Sunday, September 4, 2016

Nearly Half of Schools in Daghestan Forced to Operate with Two Shifts

Paul Goble

            Staunton, September 4 – Seven hundred of the 1450 schools in the North Caucasus republic of Daghestan have to operate with double shifts, and 16 more have to operate on a three-shift basis because there are far more children than there are schools.  And many of these schools are in horrific condition.

            These figures provide a useful correction to the mistaken conclusions Russian commentators routinely offer and that some in the West accept without thinking about fertility rates in the North Caucasus and the changing relative size of the predominantly Muslim peoples of that region and the ethnic Russian nation.

            It is true that fertility rates are falling in the North Caucasus with the number of children women in each succeeding generation declining, but that by itself does not mean that the population explosion there has ended. It has only eased as a simple arithmetic calculation will show.

            If Daghestani women have only three children each now compared with five or six a generation ago, there will still be five or six having three children for a total of 15 to 18 children in that succeeding generation.  That contrasts with rates among ethnic Russians where fertility rates are below 1.5 children per woman and hence only 1.5 times 1.5 additional pupils.

            This divergence is especially obvious in Daghestan, the most Muslim republic in the Russian Federation.  The new statistics, assembled from government agencies by the Kavkaz-Uzel agency, are a striking indication of just how large the new rising generation of non-Russians there is.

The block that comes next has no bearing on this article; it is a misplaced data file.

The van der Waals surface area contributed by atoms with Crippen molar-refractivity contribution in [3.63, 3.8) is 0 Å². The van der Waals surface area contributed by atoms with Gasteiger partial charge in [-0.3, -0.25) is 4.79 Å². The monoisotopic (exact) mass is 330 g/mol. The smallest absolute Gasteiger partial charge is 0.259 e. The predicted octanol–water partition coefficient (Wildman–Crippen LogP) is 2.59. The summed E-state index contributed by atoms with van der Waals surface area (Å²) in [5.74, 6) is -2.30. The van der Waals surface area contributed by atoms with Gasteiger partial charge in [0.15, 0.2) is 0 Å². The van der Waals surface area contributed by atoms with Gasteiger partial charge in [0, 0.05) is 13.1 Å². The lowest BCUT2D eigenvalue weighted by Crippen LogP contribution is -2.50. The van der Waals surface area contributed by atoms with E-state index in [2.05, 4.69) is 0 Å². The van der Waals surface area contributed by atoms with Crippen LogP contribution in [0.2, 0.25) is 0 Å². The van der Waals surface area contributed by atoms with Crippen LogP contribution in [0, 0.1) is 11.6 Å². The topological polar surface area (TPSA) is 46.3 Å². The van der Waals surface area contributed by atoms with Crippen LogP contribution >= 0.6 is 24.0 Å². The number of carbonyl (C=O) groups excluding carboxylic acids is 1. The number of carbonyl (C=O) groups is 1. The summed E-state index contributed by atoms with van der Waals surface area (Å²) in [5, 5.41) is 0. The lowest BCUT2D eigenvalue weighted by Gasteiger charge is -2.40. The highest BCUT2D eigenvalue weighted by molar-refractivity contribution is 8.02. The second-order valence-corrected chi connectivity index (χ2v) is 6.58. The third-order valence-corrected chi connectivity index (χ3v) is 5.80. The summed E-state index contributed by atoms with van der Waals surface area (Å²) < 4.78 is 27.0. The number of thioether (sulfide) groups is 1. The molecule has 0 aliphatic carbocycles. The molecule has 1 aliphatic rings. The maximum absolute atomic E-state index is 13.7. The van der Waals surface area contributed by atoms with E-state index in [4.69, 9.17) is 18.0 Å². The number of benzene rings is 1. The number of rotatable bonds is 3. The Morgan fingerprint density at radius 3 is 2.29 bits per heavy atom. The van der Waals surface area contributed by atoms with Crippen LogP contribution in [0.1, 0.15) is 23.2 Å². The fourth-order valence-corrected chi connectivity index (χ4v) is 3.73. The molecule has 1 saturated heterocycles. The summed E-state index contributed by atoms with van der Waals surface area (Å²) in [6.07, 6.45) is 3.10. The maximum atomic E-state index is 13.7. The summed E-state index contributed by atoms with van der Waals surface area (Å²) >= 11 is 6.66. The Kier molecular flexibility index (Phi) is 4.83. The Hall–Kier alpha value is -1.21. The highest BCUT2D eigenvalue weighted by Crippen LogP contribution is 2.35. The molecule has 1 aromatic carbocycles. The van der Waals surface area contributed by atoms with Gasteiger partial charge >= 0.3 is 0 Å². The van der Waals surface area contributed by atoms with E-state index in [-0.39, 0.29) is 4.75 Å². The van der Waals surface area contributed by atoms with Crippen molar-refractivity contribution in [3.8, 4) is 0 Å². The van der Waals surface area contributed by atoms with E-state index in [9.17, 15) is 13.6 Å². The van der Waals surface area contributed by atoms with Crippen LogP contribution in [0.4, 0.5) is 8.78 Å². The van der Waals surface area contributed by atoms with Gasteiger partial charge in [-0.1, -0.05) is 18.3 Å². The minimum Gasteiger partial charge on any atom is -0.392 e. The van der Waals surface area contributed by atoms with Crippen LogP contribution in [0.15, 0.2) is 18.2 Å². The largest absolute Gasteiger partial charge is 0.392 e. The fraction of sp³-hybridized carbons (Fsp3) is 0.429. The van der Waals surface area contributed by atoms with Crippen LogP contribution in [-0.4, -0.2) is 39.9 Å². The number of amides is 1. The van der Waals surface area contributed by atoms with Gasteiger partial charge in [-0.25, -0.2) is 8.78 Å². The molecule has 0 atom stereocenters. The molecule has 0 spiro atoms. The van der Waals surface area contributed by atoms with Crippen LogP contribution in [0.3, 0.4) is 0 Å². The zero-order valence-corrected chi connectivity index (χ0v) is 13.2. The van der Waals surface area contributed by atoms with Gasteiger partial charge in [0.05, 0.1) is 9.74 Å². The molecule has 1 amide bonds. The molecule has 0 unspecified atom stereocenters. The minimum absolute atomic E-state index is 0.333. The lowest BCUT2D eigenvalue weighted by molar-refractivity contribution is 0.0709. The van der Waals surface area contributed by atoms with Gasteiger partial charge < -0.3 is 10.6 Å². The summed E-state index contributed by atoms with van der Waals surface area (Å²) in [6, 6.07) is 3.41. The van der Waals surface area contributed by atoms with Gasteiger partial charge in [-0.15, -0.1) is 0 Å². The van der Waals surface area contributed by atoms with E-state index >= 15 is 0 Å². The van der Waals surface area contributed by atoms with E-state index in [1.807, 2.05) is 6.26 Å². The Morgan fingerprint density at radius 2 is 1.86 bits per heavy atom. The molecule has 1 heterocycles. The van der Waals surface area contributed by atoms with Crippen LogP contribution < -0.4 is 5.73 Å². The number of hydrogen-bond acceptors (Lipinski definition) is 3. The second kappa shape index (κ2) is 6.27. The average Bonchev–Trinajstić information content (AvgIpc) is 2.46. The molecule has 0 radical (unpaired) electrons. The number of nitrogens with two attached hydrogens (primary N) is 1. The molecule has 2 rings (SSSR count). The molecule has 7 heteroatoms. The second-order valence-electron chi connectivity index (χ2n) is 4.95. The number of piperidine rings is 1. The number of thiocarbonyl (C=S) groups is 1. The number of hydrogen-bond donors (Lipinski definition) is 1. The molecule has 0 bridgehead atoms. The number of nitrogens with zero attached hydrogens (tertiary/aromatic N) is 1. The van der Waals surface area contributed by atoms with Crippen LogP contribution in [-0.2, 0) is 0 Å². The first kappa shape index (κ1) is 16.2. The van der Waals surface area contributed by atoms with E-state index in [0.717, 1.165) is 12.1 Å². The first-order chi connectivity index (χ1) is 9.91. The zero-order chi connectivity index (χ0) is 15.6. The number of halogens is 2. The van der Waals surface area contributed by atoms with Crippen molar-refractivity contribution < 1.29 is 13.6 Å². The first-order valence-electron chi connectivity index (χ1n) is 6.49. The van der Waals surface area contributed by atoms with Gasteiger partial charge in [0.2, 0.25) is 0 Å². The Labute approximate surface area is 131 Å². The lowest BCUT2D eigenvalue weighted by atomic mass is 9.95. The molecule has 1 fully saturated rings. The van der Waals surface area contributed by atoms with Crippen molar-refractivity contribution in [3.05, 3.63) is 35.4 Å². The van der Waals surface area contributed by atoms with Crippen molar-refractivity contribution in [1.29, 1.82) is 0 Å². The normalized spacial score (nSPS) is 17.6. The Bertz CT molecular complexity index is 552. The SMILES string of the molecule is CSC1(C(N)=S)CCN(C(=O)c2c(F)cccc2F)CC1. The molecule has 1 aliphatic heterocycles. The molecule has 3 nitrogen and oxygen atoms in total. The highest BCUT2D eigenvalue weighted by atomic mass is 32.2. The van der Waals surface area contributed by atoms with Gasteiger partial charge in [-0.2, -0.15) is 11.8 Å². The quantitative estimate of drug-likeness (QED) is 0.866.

Because the authorities have not invested in schools – 657 Daghestani schools don’t have indoor toilets, 184 don’t have water supplies, and 40 percent have no emergency medical supplies – many Daghestani children are now forced to go to school in shifts ( and

            Moreover, 119 schools in Daghestan are officially recognized as being in danger of collapse.  And in one case, where a school burned down because there was no local fire brigade, local residents have been trying to build a replacement but to date at least, Kavkaz-Uzel reports, it is in bad condition.

            Despite promises by the authorities to eliminate double and triple shifts, the numbers of children in them in Daghestan are going up. In 2013, 1839 Daghestanis were forced to go to the third shift for their schooling; now, some 2370 are.

            But if the authorities can’t find money to repair schools, they have found it to open special classes to train young Daghestanis on Cossack traditions.  Students from more than 30 different nationalities are learning how to become Cossacks, a reminder that the widespread assumptions that Cossacks are just Russians are wrong (

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